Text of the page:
It doesn’t matter if you’re using a new MacBook Pro with Apple’s M1 chip or a Mac Mini from a few years back — you’ll need a Thunderbolt 3 dock to give your computer the connectivity it deserves. A good Thunderbolt 3 dock will give you a few more ports. The best Thunderbolt 3 docks give you more, allowing you to turn your laptop into a desktop with a single connection.
We tried out 10 different Thunderbolt 3 docks on multiple laptops to test consistency, power, usability, and price. Thunderbolt 3 might be a firm standard, but that doesn’t mean these peripherals are all made equal. While audio, Ethernet, and USB connectivity might be stable, features like external display support were very hit or miss.
With that testing in mind, a few options easily stood out from the crowd. The best Thunderbolt 3 dock is the , not only because of its compatibility but also its dense port selection.
The best Thunderbolt 3 docks at a glance
The CalDigit TS3 Plus dock is easily the best Thunderbolt 3 Dock you can buy. It’s reliable, consistent, and includes every port imaginable.
It should be clear by now that CalDigit produces well-behaving products. The TS3 Plus was the most reliable and consistent dock we tested, with its sibling, the USB-C Pro, falling just a step behind. Each of the laptops we tested worked better with the TS3 Plus than with any other dock, enabling convenient plug-and-play almost across the board. It was incredibly refreshing to simply plug in a laptop and watch both of the displays connect at a full 60Hz.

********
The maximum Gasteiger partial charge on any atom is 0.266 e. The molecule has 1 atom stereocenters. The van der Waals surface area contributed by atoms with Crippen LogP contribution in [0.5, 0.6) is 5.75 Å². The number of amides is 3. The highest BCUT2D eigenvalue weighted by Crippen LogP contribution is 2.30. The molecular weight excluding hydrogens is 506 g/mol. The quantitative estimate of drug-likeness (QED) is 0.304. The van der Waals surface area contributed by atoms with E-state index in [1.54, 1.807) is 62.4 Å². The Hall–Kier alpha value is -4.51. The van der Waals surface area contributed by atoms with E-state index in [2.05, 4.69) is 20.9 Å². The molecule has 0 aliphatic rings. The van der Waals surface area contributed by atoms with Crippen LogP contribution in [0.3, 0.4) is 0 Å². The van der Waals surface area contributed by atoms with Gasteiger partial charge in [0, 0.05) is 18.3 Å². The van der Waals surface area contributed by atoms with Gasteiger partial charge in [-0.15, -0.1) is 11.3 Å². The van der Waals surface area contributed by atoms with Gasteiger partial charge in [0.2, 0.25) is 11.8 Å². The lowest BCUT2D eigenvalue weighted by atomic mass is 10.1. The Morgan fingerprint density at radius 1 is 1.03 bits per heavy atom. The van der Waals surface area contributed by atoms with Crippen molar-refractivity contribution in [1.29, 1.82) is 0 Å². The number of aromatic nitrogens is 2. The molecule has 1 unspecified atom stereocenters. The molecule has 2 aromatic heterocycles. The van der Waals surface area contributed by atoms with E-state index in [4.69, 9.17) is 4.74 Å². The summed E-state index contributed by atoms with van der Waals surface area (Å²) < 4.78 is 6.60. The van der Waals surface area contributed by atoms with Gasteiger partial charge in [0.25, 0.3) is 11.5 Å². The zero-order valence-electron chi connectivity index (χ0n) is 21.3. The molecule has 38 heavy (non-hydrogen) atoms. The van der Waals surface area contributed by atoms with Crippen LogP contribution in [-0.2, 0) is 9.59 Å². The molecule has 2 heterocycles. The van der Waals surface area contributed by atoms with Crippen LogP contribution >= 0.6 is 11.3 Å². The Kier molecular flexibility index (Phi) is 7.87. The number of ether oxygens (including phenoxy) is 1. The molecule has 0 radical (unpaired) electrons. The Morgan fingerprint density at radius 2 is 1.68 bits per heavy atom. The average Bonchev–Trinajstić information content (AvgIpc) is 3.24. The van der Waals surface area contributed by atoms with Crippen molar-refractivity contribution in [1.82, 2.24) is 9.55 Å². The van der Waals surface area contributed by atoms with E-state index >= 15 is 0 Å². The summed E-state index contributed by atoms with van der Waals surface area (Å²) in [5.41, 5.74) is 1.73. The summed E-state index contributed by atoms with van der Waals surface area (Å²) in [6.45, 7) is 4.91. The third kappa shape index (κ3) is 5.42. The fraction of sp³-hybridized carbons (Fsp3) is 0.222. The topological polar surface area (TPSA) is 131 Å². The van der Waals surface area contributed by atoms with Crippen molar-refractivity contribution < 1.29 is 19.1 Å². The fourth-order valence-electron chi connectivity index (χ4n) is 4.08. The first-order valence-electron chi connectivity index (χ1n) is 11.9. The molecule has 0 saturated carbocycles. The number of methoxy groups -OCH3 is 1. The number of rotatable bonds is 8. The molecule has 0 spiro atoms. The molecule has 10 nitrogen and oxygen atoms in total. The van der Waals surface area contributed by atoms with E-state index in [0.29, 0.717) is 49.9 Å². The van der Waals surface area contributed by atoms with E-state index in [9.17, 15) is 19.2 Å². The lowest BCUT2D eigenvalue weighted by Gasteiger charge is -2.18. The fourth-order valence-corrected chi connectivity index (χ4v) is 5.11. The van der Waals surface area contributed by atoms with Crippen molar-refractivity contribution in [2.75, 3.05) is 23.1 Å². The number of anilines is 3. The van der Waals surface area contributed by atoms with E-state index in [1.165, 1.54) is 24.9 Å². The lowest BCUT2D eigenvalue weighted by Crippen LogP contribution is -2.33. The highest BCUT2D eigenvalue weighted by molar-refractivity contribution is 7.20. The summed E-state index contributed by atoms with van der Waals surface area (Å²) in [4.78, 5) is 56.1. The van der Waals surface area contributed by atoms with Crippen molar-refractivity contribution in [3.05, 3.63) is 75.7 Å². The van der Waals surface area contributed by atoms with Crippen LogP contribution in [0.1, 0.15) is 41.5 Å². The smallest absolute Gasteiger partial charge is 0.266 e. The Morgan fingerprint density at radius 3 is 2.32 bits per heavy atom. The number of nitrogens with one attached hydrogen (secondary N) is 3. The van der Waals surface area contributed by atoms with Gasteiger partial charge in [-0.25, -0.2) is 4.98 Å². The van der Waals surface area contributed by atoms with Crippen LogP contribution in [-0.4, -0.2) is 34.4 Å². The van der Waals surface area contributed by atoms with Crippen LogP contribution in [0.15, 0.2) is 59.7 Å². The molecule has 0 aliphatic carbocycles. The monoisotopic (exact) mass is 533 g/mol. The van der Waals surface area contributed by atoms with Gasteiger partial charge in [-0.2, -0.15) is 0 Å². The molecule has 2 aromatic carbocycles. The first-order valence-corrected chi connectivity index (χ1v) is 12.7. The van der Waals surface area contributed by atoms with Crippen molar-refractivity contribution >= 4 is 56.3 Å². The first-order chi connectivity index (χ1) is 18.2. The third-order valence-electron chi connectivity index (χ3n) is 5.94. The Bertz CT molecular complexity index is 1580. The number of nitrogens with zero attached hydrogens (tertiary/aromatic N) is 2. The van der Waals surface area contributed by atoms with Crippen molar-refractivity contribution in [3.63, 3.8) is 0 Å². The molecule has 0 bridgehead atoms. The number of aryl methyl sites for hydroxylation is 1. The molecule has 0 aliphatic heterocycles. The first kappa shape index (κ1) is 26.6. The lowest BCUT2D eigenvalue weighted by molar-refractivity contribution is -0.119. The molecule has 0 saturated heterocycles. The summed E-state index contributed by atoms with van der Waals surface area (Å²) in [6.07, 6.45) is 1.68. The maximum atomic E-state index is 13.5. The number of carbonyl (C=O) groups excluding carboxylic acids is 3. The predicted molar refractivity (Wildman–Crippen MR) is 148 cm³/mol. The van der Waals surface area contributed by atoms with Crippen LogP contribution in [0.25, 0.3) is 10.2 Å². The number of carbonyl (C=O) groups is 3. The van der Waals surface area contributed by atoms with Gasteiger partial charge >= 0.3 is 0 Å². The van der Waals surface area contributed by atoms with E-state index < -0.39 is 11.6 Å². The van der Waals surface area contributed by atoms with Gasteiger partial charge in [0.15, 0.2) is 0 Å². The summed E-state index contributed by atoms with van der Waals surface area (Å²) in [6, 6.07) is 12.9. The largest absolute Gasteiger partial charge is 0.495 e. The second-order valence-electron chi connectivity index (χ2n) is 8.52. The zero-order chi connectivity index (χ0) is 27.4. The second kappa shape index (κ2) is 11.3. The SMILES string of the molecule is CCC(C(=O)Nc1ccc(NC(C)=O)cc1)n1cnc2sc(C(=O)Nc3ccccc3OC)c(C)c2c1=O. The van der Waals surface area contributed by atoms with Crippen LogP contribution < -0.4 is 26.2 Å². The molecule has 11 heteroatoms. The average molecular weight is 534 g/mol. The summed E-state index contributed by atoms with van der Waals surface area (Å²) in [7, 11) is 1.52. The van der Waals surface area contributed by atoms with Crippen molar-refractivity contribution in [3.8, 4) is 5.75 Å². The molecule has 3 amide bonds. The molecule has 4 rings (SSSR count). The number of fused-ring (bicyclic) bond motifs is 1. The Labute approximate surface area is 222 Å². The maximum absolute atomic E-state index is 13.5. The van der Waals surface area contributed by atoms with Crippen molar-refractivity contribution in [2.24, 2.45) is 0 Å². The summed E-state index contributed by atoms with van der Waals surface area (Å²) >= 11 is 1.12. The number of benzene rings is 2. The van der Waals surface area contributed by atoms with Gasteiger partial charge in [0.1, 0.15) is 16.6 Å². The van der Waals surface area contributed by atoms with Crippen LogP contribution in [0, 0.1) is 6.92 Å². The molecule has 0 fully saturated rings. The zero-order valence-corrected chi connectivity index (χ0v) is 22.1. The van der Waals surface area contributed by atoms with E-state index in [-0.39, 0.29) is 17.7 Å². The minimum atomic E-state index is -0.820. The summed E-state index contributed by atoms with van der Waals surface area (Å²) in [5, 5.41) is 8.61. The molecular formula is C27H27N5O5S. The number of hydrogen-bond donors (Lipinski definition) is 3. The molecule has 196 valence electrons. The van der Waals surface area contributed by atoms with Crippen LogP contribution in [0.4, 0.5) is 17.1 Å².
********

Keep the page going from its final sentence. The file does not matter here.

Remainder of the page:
The TS3 Plus also provides the most comprehensive array of connections and 87 watts of power delivery. You get five USB-A ports, two USB-C ports, one additional Thunderbolt 3 port, both audio in and out connections, a digital optical connection, an SD card reader, and Gigabit Ethernet. The only downside is the single DisplayPort connection, meaning you need a dongle to connect a second display. CalDigit even managed to pack all of that connectivity into a box that’s relatively small compared to some of the competition. It’s not a real looker, but it’s a highly functional brick that doesn’t take up too much space and won’t stick out on your desk.